Twenty years ago, the Good Friday Agreement was signed, officially ending The Troubles in Northern Ireland. This was made possible by the tireless efforts of people across the country—specifically women—who had been working in communities for decades. Many of the women who were involved with early peacebuilding and community organizing are still working tirelessly in the field today, but are constrained by an ever-depleting lack of resources and little support from politicians or the government.
Despite the inclusion of the Northern Ireland Women’s Coalition, a cross-community political party that took part in the all-party talks, at the table of the Good Friday Agreement, there are many provisions that community women and workers say have left working class people behind.
“They tell us we have to forget about the past—Jesus, there’s no past for us!” said Marie Newton, a participant in the Unheard Voices Project based in Derry. “It’s the present! You can’t forget about it if it hasn't been dealt with!”
In an effort to deal with the trauma of the past while working among communities to prepare for the future, projects led by women organizers have taken root across Northern Ireland. Although there are younger generations engaging with community relations and peacebuilding efforts, many of the women who were early peacebuilders are still involved today.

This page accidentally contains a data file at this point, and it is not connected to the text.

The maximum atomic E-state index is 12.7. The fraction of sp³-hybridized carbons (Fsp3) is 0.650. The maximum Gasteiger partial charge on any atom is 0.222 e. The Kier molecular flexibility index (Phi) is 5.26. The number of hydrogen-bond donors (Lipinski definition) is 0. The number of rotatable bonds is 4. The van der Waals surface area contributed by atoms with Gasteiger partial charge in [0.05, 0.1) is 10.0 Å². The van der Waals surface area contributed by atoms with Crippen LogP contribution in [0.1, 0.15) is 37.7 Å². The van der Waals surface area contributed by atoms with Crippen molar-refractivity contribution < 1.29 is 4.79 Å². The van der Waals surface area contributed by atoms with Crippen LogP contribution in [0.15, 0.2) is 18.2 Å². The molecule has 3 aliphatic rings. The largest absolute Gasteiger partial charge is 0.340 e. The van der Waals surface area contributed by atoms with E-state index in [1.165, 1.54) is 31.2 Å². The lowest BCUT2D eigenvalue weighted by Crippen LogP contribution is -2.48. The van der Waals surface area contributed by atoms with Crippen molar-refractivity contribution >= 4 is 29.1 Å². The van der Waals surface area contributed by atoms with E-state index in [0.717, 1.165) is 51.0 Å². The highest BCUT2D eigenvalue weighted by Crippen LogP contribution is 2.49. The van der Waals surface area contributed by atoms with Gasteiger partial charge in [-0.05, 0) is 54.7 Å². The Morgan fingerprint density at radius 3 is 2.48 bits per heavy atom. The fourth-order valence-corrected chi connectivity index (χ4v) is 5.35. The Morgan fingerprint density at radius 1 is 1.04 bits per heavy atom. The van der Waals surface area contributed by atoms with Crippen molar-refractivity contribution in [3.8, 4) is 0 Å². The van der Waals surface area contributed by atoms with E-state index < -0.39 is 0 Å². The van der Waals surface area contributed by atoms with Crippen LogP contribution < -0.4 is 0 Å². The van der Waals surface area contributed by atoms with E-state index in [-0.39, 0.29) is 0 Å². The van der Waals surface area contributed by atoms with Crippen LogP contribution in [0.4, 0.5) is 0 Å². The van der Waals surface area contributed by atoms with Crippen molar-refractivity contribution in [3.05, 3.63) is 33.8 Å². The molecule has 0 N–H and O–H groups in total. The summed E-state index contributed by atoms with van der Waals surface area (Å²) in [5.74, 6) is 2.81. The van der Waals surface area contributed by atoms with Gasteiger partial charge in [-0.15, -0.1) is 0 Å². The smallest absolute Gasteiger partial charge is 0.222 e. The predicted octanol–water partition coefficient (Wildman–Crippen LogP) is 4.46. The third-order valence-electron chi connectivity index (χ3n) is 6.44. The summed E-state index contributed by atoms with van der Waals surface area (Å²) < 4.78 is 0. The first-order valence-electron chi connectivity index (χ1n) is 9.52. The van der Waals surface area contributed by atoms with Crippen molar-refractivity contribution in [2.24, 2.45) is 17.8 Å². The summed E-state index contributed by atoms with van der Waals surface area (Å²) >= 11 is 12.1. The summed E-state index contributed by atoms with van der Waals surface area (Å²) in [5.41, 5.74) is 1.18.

Eileen Weir, an outreach worker based at the Shankill Women’s Centre in Belfast, is one of these women. Having worked in the trade union and community organizing movements for over 40 years, Weir has experienced the fickle nature of support for these programs firsthand. “I feel like I’m working harder now than I did 15 years ago,” she said. “You’re spending a long time looking for resources for programs that will actually move people forward.”